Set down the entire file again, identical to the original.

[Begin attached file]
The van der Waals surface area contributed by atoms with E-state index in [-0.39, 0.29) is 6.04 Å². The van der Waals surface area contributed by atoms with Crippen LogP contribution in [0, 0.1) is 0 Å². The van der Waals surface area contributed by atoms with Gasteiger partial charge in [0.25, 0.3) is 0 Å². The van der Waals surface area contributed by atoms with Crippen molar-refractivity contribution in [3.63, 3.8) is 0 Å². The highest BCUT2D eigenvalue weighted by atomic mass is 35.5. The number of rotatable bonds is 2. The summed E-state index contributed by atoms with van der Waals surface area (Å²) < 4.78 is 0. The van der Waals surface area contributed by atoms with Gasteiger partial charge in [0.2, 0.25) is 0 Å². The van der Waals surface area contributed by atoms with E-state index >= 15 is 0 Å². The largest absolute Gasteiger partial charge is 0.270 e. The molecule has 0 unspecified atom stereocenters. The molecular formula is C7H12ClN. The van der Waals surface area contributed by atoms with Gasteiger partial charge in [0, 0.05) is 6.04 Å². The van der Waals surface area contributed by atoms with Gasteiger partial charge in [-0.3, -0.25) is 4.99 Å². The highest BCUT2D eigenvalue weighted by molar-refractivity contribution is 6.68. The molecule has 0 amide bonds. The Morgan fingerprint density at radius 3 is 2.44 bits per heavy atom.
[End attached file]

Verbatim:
The van der Waals surface area contributed by atoms with E-state index in [-0.39, 0.29) is 6.04 Å². The van der Waals surface area contributed by atoms with Crippen LogP contribution in [0, 0.1) is 0 Å². The van der Waals surface area contributed by atoms with Gasteiger partial charge in [0.25, 0.3) is 0 Å². The van der Waals surface area contributed by atoms with Crippen molar-refractivity contribution in [3.63, 3.8) is 0 Å². The highest BCUT2D eigenvalue weighted by atomic mass is 35.5. The number of rotatable bonds is 2. The summed E-state index contributed by atoms with van der Waals surface area (Å²) < 4.78 is 0. The van der Waals surface area contributed by atoms with Gasteiger partial charge in [0.2, 0.25) is 0 Å². The van der Waals surface area contributed by atoms with E-state index >= 15 is 0 Å². The largest absolute Gasteiger partial charge is 0.270 e. The molecule has 0 unspecified atom stereocenters. The molecular formula is C7H12ClN. The van der Waals surface area contributed by atoms with Gasteiger partial charge in [0, 0.05) is 6.04 Å². The van der Waals surface area contributed by atoms with Gasteiger partial charge in [-0.3, -0.25) is 4.99 Å². The highest BCUT2D eigenvalue weighted by molar-refractivity contribution is 6.68. The molecule has 0 amide bonds. The Morgan fingerprint density at radius 3 is 2.44 bits per heavy atom.